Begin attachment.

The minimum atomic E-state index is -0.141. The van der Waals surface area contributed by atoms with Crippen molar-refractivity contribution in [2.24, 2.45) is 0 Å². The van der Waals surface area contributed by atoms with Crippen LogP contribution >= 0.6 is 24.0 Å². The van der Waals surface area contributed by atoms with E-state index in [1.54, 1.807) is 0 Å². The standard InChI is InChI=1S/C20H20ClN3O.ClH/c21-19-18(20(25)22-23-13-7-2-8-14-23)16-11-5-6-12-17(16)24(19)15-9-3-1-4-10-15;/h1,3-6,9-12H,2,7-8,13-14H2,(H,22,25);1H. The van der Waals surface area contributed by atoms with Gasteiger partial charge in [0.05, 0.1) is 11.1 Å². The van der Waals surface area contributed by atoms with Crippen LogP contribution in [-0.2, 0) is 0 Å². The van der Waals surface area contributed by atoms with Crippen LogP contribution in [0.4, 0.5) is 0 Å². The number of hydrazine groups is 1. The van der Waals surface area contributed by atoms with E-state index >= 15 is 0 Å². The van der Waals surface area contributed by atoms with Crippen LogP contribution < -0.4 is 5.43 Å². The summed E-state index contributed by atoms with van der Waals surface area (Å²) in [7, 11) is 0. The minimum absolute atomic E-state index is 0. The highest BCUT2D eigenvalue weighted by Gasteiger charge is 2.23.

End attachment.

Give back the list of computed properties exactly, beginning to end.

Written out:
The minimum atomic E-state index is -0.141. The van der Waals surface area contributed by atoms with Crippen molar-refractivity contribution in [2.24, 2.45) is 0 Å². The van der Waals surface area contributed by atoms with Crippen LogP contribution >= 0.6 is 24.0 Å². The van der Waals surface area contributed by atoms with E-state index in [1.54, 1.807) is 0 Å². The standard InChI is InChI=1S/C20H20ClN3O.ClH/c21-19-18(20(25)22-23-13-7-2-8-14-23)16-11-5-6-12-17(16)24(19)15-9-3-1-4-10-15;/h1,3-6,9-12H,2,7-8,13-14H2,(H,22,25);1H. The van der Waals surface area contributed by atoms with Gasteiger partial charge in [0.05, 0.1) is 11.1 Å². The van der Waals surface area contributed by atoms with Crippen LogP contribution in [-0.2, 0) is 0 Å². The van der Waals surface area contributed by atoms with Crippen LogP contribution in [0.4, 0.5) is 0 Å². The number of hydrazine groups is 1. The van der Waals surface area contributed by atoms with E-state index >= 15 is 0 Å². The van der Waals surface area contributed by atoms with Crippen LogP contribution < -0.4 is 5.43 Å². The summed E-state index contributed by atoms with van der Waals surface area (Å²) in [7, 11) is 0. The minimum absolute atomic E-state index is 0. The highest BCUT2D eigenvalue weighted by Gasteiger charge is 2.23.